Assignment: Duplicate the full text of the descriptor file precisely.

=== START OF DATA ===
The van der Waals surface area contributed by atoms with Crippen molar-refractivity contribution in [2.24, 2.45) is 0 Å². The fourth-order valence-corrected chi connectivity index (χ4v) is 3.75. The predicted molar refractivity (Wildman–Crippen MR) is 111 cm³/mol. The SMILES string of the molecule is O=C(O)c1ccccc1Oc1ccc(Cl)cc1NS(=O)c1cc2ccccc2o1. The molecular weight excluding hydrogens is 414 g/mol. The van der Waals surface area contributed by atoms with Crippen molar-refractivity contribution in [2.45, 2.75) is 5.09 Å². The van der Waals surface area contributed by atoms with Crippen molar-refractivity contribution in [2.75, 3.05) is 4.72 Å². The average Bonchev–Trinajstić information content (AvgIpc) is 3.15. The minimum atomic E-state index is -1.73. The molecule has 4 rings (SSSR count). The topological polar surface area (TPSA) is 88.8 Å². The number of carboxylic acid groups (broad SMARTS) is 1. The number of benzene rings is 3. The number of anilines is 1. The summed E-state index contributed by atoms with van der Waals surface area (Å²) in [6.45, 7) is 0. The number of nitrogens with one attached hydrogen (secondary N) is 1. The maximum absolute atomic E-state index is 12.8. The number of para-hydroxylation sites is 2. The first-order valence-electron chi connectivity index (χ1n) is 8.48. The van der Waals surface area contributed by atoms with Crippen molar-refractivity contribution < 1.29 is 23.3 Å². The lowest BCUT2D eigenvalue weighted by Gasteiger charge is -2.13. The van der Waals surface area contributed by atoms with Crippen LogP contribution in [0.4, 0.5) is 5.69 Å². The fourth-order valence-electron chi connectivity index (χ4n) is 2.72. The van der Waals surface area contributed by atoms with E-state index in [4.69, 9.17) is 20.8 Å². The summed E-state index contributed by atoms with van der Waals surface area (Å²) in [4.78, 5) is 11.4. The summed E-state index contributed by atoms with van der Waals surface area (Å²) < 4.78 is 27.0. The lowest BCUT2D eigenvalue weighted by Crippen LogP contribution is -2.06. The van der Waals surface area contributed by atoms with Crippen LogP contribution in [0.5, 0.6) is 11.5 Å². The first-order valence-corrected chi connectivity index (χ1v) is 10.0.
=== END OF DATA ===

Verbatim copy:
The van der Waals surface area contributed by atoms with Crippen molar-refractivity contribution in [2.24, 2.45) is 0 Å². The fourth-order valence-corrected chi connectivity index (χ4v) is 3.75. The predicted molar refractivity (Wildman–Crippen MR) is 111 cm³/mol. The SMILES string of the molecule is O=C(O)c1ccccc1Oc1ccc(Cl)cc1NS(=O)c1cc2ccccc2o1. The molecular weight excluding hydrogens is 414 g/mol. The van der Waals surface area contributed by atoms with Crippen molar-refractivity contribution in [2.45, 2.75) is 5.09 Å². The van der Waals surface area contributed by atoms with Crippen molar-refractivity contribution in [2.75, 3.05) is 4.72 Å². The average Bonchev–Trinajstić information content (AvgIpc) is 3.15. The minimum atomic E-state index is -1.73. The molecule has 4 rings (SSSR count). The topological polar surface area (TPSA) is 88.8 Å². The number of carboxylic acid groups (broad SMARTS) is 1. The number of benzene rings is 3. The number of anilines is 1. The summed E-state index contributed by atoms with van der Waals surface area (Å²) in [6.45, 7) is 0. The number of nitrogens with one attached hydrogen (secondary N) is 1. The maximum absolute atomic E-state index is 12.8. The number of para-hydroxylation sites is 2. The first-order valence-electron chi connectivity index (χ1n) is 8.48. The van der Waals surface area contributed by atoms with Crippen molar-refractivity contribution < 1.29 is 23.3 Å². The lowest BCUT2D eigenvalue weighted by Gasteiger charge is -2.13. The van der Waals surface area contributed by atoms with Crippen LogP contribution in [0.4, 0.5) is 5.69 Å². The fourth-order valence-electron chi connectivity index (χ4n) is 2.72. The van der Waals surface area contributed by atoms with E-state index in [4.69, 9.17) is 20.8 Å². The summed E-state index contributed by atoms with van der Waals surface area (Å²) in [4.78, 5) is 11.4. The summed E-state index contributed by atoms with van der Waals surface area (Å²) < 4.78 is 27.0. The lowest BCUT2D eigenvalue weighted by Crippen LogP contribution is -2.06. The van der Waals surface area contributed by atoms with Crippen LogP contribution in [0.5, 0.6) is 11.5 Å². The first-order valence-corrected chi connectivity index (χ1v) is 10.0.